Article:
The Internal Revenue Service released, for the first time, the “Dirty Dozen, “ a list of the top tax scams, with a warning to taxpayers about aggressive telephone scams occurring during the first couple of weeks of this year’s filing season, on February 16.
There has been a large amount of reported threatening phone calls from scam artists daily. The IRS is urging taxpayers not to give out money or any personal financial information. Phone scams and email phishing schemes are among the list of scams highlighted.
IRS commissioner, John Koskinen, ensured taxpayers, on the press release, that they’re doing everything they can to help avoid tax scams.
“Whether it’s a phone scam or scheme to steal a taxpayer’s identity, there are simple steps to take to help stop these con artists. We urge taxpayers to visit IRS.gov for more information and to be wary of these dozen scams,” Koskinen said.
As a result of illegal scams, there are penalties, interest for taxpayers, and the possibility of a criminal prosecution.
Florida A&M University graduate, Lindsay Pollard, was shocked when she found out that she’d become a victim of tax fraud.
“I felt like my privacy had been invaded. So it’s reassuring to hear that the IRS is cracking down on the issue,” Pollard said.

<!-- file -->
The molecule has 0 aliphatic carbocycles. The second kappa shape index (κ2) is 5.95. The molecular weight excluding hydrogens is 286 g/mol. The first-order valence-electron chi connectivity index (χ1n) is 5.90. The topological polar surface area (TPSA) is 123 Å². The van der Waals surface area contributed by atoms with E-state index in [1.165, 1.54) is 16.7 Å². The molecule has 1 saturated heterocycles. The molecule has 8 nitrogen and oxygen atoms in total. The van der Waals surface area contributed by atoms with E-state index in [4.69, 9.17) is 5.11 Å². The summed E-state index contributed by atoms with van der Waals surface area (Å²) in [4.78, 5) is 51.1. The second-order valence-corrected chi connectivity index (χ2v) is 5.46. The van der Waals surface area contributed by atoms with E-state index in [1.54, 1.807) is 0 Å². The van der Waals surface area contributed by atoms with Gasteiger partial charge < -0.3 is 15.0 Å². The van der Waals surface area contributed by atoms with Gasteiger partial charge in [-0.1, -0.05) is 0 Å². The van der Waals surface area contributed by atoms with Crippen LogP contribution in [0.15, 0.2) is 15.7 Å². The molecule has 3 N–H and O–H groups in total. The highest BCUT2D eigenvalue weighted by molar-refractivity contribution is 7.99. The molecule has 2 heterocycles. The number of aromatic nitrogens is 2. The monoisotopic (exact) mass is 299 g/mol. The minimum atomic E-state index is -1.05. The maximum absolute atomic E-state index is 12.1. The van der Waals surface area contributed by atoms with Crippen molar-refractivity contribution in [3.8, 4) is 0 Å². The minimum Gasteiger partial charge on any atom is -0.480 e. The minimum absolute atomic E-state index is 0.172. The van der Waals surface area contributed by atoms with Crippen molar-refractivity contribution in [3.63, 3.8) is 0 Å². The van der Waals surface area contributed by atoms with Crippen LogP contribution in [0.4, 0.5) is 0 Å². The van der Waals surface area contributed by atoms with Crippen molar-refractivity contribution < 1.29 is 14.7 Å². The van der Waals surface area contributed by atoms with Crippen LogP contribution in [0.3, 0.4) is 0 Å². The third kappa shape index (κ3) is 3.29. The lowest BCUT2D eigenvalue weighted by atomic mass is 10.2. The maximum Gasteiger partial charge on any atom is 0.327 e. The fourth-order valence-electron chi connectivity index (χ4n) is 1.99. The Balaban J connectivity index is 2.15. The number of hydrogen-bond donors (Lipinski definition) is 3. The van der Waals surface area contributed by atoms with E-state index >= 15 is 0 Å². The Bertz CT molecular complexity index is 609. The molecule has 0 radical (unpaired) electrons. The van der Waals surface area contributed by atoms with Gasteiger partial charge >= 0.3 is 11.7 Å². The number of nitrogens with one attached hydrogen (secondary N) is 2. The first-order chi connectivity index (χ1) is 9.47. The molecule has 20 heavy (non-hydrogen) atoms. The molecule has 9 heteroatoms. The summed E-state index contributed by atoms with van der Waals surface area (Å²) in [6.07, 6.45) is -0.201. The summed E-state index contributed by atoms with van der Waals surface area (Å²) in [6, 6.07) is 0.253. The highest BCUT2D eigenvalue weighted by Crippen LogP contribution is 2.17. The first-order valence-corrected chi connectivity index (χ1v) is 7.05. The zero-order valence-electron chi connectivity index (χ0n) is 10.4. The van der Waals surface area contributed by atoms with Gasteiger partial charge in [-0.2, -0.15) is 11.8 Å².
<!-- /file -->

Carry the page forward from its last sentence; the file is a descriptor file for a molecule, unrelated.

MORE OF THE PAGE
Reaven Cunningham, a senior Psychology student from Miami, was alarmed when the IRS contacted her and told her about a threat.
“The feeling was horrible…you feel as if a stranger has invaded your privacy and stripped you of all of the things you’ve worked so hard for,” Cunningham said.
“I advise anyone to keep up with your credit reports and important documents because you just never know,” Cunningham said.
Mark Green, IRS spokesman for Georgia, Tennessee, and Mississippi, says that there is currently a tax scam going on, on college campuses.
“There’s an education college scheme going on where individuals will come on campus and ask students to provide their social security numbers and they’ll give them 1,000 dollars cash.” Green said.
Green urges all college students to be aware of tax fraud situations that are familiar to those listed.
For more information and access to the list of tax scams visit IRS.gov.